How to protect your child's hearing
The world has certainly gotten louder than when you were a kid, and these days, there are so many different ways to listen to music and media. As you navigate you child through the world, it is crucial to protect their hearing and also impart on them best practices to protect their own hearing. Here are five ways:
5. 60-60 rule.
The 60-60 rule is: listen to music or other media for only 60 minutes a day, at 60% of the volume. This level is recommended by hearing professionals to protect hearing. Lengthy exposure to loud sounds contributes to longer-term noise-induced hearing loss. Also, choose to listen to music or media through speakers that are further away; when sounds are played closer to the ear, there is more potential for hearing damage.
4. Apps to control volume.
iPads, iPods, smart phones, and other portable devices are ubiquitous nowadays, and with their ability to hold thousands of songs on a long battery life, kids may listen to music or play games on their devices for hours, at a high volume. The good thing is, with new technology comes new innovation: there are a plethora of apps on Apple and Android that allow parents to control settings on their kids’ devices. A search will give you a list of options; some top performers are Sound Sanity and Lock the Volume. Devices also allow you to lock in desired settings for volume restrictions by changing options in the Settings apps.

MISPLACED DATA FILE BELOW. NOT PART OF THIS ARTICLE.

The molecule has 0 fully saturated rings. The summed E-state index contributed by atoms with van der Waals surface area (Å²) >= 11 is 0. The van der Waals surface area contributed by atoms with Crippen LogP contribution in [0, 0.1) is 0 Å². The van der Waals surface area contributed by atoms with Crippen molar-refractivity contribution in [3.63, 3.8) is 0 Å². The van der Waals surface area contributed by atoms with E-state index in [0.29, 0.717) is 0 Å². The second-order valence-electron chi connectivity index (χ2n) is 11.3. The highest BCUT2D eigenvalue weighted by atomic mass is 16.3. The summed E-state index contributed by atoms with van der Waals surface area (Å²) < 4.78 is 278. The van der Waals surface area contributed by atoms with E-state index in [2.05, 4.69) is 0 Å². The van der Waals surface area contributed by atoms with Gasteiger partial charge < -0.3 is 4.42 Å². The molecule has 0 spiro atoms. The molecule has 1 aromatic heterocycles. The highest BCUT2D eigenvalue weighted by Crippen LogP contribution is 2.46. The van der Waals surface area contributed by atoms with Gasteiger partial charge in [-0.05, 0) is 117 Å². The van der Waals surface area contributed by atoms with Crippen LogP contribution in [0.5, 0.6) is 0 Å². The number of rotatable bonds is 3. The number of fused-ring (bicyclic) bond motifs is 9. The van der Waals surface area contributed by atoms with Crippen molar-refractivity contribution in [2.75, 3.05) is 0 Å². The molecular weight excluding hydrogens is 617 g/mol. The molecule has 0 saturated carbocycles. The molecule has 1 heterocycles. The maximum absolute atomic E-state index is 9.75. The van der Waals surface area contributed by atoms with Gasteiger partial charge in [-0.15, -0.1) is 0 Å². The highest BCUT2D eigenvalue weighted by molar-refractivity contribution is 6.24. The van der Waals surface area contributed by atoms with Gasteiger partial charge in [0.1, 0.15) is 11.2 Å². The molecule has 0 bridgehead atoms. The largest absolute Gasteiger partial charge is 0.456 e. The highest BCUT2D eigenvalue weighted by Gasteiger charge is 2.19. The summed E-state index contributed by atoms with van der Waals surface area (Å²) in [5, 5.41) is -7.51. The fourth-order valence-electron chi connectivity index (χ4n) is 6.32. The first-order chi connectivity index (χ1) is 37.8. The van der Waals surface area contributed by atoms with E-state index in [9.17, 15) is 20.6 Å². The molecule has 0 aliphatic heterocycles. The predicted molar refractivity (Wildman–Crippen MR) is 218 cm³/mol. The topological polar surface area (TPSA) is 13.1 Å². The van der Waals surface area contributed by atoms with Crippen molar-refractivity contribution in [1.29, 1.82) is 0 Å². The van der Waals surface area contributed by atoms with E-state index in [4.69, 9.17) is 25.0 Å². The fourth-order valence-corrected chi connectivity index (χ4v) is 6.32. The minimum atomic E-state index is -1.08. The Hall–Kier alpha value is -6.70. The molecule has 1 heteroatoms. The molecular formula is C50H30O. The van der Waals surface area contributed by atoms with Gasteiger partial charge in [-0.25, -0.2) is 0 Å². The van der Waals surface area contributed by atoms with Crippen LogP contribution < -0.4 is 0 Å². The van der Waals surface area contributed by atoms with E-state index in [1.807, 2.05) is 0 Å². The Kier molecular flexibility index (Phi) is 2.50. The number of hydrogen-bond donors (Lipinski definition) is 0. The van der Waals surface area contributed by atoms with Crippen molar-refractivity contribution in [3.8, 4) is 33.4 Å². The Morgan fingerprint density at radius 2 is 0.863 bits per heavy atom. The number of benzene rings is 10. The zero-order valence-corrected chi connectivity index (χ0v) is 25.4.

Those little earbud headphones that come with electronic devices can do serious harm to your child’s ears. Their placement in the ear canal poses a great risk when sounds are played even at a moderate volume. Due to the proximity to the eardrum, earbuds actually add a few extra decibels to the volume that is being played. Additionally, they are ineffective at canceling out background noise in an environment and as such, earbud wearers tend to turn the volume up even higher in order to hear through them. If your child will be hearing headphones, consider a pair of high-quality, noise-canceling headphones, and again, follow the 60-60 rule.
2. Protective ear plugs.
Protective ear plugs are commonly used in occupations surrounded by loud sounds, such as an airfield or a construction site or even a rock concert. Actress Gwyneth Paltrow was praised for custom-fitting her two kids with protective earplugs while making the concert circuit with her former rock musician partner. If you find yourself in noisy situations with your kids often, such as live music shows, or even on the subway train, consider a pair of custom-fitted protective ear plugs to save their ears from harmful sounds with high decibels.
1. Conversation about hearing loss.
As you know, there are many teachable moments in your life with your child. Your child might complain about how loud the lawn mower is in the backyard or when you go see that summer blockbuster at the movies. In these moments, gently remind your child that hearing loss is caused by a great number of factors in our daily life, and that hearing loss is permanent. One great activity is to consider the decibels of sounds in your life. For example, the whisper of a human voice, the buzz of a mosquito and the babbling of a brook are sounds that will be lost to your ears if you experience even moderate hearing loss. Share the enjoyable, safe sounds with your child, and make sure they know when to move away from the harmful ones.